Our First Experience With Community Supported Agriculture (CSA)

CSA share

one of our weekly shares

This week we ate the last of the arugula, potatoes and Swiss chard from our local CSA .   Community Supported Agriculture offers the opportunity for members of a community to buy a share of what is grown at a local farm.  Since this was our first time, we paid for half a share, which means we picked up produce every other week from our local CSA .  We began picking up in June and enjoyed healthy, locally grown produce until mid October.  This was an experiment for us as first timers.  We wondered what kinds of produce we would get each week and if we would be able to eat it all without wasting.  The conclusion was that this was definitely a worthwhile investment.

garlic scapes

garlic scapes

Early in June, we started to discover foods we had never heard of, much less eaten.  The first discovery was garlic scapes.  These are the shoots you see growing out of a bulb of garlic.  We got a huge amount of these early in the summer.  My husband turned most of them into garlic scape pesto which we added to everything from pasta to grilled cheese sandwiches.  It had a fresh taste and was the perfect way to start enjoying the flavors of summer.

The discoveries kept coming all summer as we discovered foods we had never tried and learned to easily and deliciously prepare.  We began snacking on salted raw radish slices and discovered that beets and turnips were nutrition rich foods that we could enjoy.  I was amazed to find that we could also eat the turnip and beet greens, something I probably never would have known had I not been given the tip by the couple who owns our CSA.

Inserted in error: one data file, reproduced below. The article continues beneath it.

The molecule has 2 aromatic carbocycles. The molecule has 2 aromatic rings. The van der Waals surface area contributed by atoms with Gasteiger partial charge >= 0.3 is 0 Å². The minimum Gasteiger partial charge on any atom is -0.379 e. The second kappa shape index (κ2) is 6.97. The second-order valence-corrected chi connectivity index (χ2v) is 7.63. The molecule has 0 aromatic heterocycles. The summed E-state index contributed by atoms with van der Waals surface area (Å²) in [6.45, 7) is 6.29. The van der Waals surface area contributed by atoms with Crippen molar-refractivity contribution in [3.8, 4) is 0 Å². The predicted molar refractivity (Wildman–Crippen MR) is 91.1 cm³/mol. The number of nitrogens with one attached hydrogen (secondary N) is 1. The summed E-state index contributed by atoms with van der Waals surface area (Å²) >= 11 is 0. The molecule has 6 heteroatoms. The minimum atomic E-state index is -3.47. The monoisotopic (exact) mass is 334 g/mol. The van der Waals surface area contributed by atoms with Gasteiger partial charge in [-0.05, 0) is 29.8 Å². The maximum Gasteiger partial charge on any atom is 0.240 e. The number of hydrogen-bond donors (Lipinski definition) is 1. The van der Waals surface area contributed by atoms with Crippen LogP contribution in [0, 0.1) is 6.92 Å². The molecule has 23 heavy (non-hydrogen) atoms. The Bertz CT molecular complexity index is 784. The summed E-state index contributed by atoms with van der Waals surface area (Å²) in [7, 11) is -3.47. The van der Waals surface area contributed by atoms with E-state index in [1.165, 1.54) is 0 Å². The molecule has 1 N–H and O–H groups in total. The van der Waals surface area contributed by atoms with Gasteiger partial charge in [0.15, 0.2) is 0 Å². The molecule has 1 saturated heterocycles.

broccoli rabe

broccoli rabe

Some of our favorite recipes this summer were this one for bok choy and this one for Swiss chard.  We found this recipe for broccoli rabe which was delicious early in the summer, but did not fare as well in late summer when the leaves were very bitter.

When we weren’t sure what to do with something in our CSA share, we sauteed it in fresh garlic and olive oil and were always happy with the results.  If you love garlic and healthy eating, you can’t go wrong joining a CSA.  If you are worried about offending your friends and family with your ever present garlic aroma, perhaps it isn’t for you!

I would say the only drawback of our CSA experience is that sadly, our children hardly ate any of the goodness we were enjoying.  We are not strict healthy eaters and definitely enjoy the not so healthy, but oh so tasty treat more often than we should.  But, we do try to buy and eat healthy food the majority of the time.

We talk to our kids about healthy food and they are well aware that the healthiest food comes directly from the earth.  However, this knowledge did not motivate our picky eaters to eat much of our CSA share!  Two out of three children did eat pea shoots and sunflower shoots, which thrilled us. Even though the kids did not eat all the food from the share, it was still an educational experience for them. They were able to see where real food comes from and to understand the health benefits of eating healthy food.  They observed us eating the food and tried some of it themselves.

Eating locally grown food is healthier for you and for the environment.  Joining a CSA can be educational for you and your children.  It was a great experience to drive to the farm and have the children observe the food we were going to eat growing right out of the ground.  I loved being a shareholder at our CSA and can’t wait until next summer!

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